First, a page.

A hydrogen atom is made up of a single positive-charged nucleus surrounded by a single electron. Hydrogen may be the most significant element of all because of its simple structure. In the Sun, hydrogen (H) nuclei combine to produce helium (He) nuclei, which accounts for roughly all of Earth's energy.
H atoms make up around 90% of all atoms in the universe, making it by far the most plentiful element. Only trace amounts of the free, diatomic element occur naturally on Earth, but hydrogen is plentiful in water when combined with oxygen.
In the periodic table, hydrogen does not have a completely acceptable place (Figure 14.1). Hydrogen may fit better in Group 1A(1), 4A(14), or 7A(17) depending on the property: Hydrogen, like the Group 1A(1) elements, has an ns1 outer electron configuration and, most often, a +1 oxidation state.
Unlike alkali metals, however, hydrogen shares its single valence electron with nonmetals rather than transferring it to them.
Furthermore, hydrogen has the highest ionization energy (IE = 1311 kJ/mol) and electronegativity (EN = 2.1) of any alkali metal.
Lithium, on the other hand, has an IE of just 520 kJ/mol and an EN of 1.0, the highest among the alkali metals.
Hydrogen's valence level is half-filled, but with only one electron, and it possesses ionization energy, electron affinity, electronegativity, and bond energy values comparable to those of Group 4A(14) elements (14).
Hydrogen, like the elements of Group 7A(17), exists as diatomic molecules and fills its outer level either via electron sharing or by acquiring one electron from metal to create a 1 ion (hydride, H).
While monatomic halide ions (X) are abundant and stable, H is uncommon and reactive. Furthermore, hydrogen has a lower electronegativity (EN = 2.1) than halogens (whose ENs vary from 4.0 to 2.2) and lacks their three valence electron pairs.
Many covalent hydrides are formed when hydrogen interacts with nonmetals, including CH4, PH3, H2S, and HCl.
The majority are gases, however many boron and carbon hydrides are liquids or solids made up of considerably bigger molecules. Because the other nonmetal has a higher electronegativity, hydrogen has an oxidation number of +1 in most covalent hydrides.
The conditions for producing covalent hydrides are determined by the reactivity of the other nonmetal. For example, hydrogen interacts at high temperatures (400°C) and pressures (250 atm) with stable, triple-bonded N2, and the reaction requires a catalyst to proceed at any realistic speed:
The peculiar behavior of hydrogen is due to its small size. It has a high IE because its electron is very close to the nucleus and there are no inner electrons to protect it from the positive charge.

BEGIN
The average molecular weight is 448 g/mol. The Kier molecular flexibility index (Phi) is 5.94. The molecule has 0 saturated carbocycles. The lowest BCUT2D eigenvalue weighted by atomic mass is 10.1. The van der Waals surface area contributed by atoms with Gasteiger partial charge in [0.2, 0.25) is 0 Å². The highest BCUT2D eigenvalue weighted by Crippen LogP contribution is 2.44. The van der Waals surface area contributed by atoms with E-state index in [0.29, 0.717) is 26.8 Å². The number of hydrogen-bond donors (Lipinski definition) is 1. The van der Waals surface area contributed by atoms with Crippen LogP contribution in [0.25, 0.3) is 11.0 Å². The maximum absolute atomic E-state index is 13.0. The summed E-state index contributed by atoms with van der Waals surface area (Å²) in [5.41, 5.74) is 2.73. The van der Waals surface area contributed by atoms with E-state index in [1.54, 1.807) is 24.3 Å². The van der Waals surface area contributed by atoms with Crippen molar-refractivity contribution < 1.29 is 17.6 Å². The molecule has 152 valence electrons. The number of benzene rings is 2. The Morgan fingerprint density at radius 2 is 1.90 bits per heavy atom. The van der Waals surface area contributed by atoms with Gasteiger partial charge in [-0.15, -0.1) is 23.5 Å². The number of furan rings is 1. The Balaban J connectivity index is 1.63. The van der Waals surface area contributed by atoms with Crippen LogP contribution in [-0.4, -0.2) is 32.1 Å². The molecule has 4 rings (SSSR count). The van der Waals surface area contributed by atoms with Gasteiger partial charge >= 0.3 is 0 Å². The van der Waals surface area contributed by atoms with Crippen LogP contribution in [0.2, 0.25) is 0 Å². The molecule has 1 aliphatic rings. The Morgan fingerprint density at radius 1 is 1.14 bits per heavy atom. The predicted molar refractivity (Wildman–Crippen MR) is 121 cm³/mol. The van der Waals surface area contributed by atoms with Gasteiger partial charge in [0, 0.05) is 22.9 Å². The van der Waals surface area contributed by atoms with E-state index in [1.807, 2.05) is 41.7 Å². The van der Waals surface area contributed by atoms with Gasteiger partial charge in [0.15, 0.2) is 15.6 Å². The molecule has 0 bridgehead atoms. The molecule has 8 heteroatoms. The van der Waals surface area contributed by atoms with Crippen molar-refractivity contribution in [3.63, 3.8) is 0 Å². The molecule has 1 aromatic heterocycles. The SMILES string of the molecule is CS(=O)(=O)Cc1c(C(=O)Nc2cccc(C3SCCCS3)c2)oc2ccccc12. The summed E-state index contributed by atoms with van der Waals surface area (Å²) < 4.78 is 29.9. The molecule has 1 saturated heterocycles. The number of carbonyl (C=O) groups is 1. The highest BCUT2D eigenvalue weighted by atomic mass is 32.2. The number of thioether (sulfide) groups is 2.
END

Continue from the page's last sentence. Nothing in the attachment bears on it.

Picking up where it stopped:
Because it only has one proton to attract bonding electrons, it has a low EN (for a nonmetal). H will be treated in this chapter as part of either Group 1A(1) or 7A(17), depending on the property under consideration.
When hydrogen reacts with highly reactive metals, such as those in Group 1A(1) and the bigger members of Group 2A(2) (Ca, Sr, and Ba), it creates saltlike hydrides, which are white, crystalline solids consisting of the metal cation and the hydride ion:
2Li(s) + H2(g) ⟶ 2LiH(s)
Ca(s) + H2(g) ⟶ CaH2(s)
In water, H− is a strong base that pulls H+ from surrounding H2O molecules to form H2 and OH−:
The hydride ion is also a powerful reducing agent; for example, it reduces Ti(IV) to the free metal:
According to Pauli's exclusion principle and Hund's rule, electrons fill the one ns and three np orbitals.
Atomic size typically reduces when nuclear charge increases and electrons are added to orbitals of the same energy level (same n value), but initial ionization energy and electronegativity often rise (see bar graphs).
As elements go from metals to metalloids to nonmetals, their metallic character declines with increasing nuclear charge.
Except for the inert noble gas, reactivity is strongest at the left and right ends of the period because members of Groups 1A(1) and 7A(17) are just one electron away from achieving a filled outer level.
The bonding between an element's atoms evolve from metallic to covalent in networks, covalent in individual molecules, and none (noble gases exist as separate atoms).
Physical characteristics such as melting temperature, as predicted, change dramatically at the network/molecule border, which occurs between carbon (solid) and nitrogen (gas).
Each element's bond with an active nonmetal evolves from ionic to polar covalent to covalent. Each element's bond with an active metal evolves from metallic to polar covalent to ionic
As the connection between the element and oxygen evolves from ionic to covalent, the acid-base behavior of the common element oxide in water varies from basic to amphoteric to acidic (see the similar trend for the Period 3 elements in Figure 8.25).
Metals reduce strength, whereas nonmetals improve strength. Period 2 oxidation numbers (O.Ns) are equal to the A-group number for Li and Be and the A-group number minus 8 for O and F. Boron has numerous O.N.s, Ne has none, and C and N exhibit all conceivable O.N.s for respective groups.